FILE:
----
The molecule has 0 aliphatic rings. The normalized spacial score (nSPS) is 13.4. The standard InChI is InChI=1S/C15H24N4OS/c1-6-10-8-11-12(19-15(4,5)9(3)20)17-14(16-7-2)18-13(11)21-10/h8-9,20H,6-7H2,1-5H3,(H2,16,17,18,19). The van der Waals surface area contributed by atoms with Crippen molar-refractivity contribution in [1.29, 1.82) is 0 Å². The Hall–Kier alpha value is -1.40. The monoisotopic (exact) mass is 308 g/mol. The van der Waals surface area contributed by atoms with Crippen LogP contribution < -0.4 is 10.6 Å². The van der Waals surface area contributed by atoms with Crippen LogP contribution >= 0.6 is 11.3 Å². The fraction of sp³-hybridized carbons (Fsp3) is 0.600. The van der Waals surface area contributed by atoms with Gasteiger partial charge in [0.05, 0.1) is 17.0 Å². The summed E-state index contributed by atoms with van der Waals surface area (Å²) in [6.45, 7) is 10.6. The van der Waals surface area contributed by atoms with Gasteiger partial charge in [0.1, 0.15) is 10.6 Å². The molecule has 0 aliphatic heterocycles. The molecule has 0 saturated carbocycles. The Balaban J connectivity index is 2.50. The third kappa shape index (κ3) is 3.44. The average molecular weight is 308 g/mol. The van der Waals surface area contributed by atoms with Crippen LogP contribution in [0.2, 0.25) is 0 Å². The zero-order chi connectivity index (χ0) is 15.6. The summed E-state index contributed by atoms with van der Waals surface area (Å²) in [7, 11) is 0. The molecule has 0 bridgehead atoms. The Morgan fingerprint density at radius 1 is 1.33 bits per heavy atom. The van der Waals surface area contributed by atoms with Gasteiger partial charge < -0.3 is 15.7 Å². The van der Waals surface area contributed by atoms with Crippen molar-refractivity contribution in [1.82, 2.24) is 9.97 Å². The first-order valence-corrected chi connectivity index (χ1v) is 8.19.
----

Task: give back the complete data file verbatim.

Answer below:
The molecule has 0 aliphatic rings. The normalized spacial score (nSPS) is 13.4. The standard InChI is InChI=1S/C15H24N4OS/c1-6-10-8-11-12(19-15(4,5)9(3)20)17-14(16-7-2)18-13(11)21-10/h8-9,20H,6-7H2,1-5H3,(H2,16,17,18,19). The van der Waals surface area contributed by atoms with Crippen molar-refractivity contribution in [1.29, 1.82) is 0 Å². The Hall–Kier alpha value is -1.40. The monoisotopic (exact) mass is 308 g/mol. The van der Waals surface area contributed by atoms with Crippen LogP contribution < -0.4 is 10.6 Å². The van der Waals surface area contributed by atoms with Crippen LogP contribution >= 0.6 is 11.3 Å². The fraction of sp³-hybridized carbons (Fsp3) is 0.600. The van der Waals surface area contributed by atoms with Gasteiger partial charge in [0.05, 0.1) is 17.0 Å². The summed E-state index contributed by atoms with van der Waals surface area (Å²) in [6.45, 7) is 10.6. The van der Waals surface area contributed by atoms with Gasteiger partial charge in [0.1, 0.15) is 10.6 Å². The molecule has 0 aliphatic heterocycles. The molecule has 0 saturated carbocycles. The Balaban J connectivity index is 2.50. The third kappa shape index (κ3) is 3.44. The average molecular weight is 308 g/mol. The van der Waals surface area contributed by atoms with Crippen LogP contribution in [0.2, 0.25) is 0 Å². The zero-order chi connectivity index (χ0) is 15.6. The summed E-state index contributed by atoms with van der Waals surface area (Å²) in [7, 11) is 0. The molecule has 0 bridgehead atoms. The Morgan fingerprint density at radius 1 is 1.33 bits per heavy atom. The van der Waals surface area contributed by atoms with Gasteiger partial charge < -0.3 is 15.7 Å². The van der Waals surface area contributed by atoms with Crippen molar-refractivity contribution in [1.82, 2.24) is 9.97 Å². The first-order valence-corrected chi connectivity index (χ1v) is 8.19.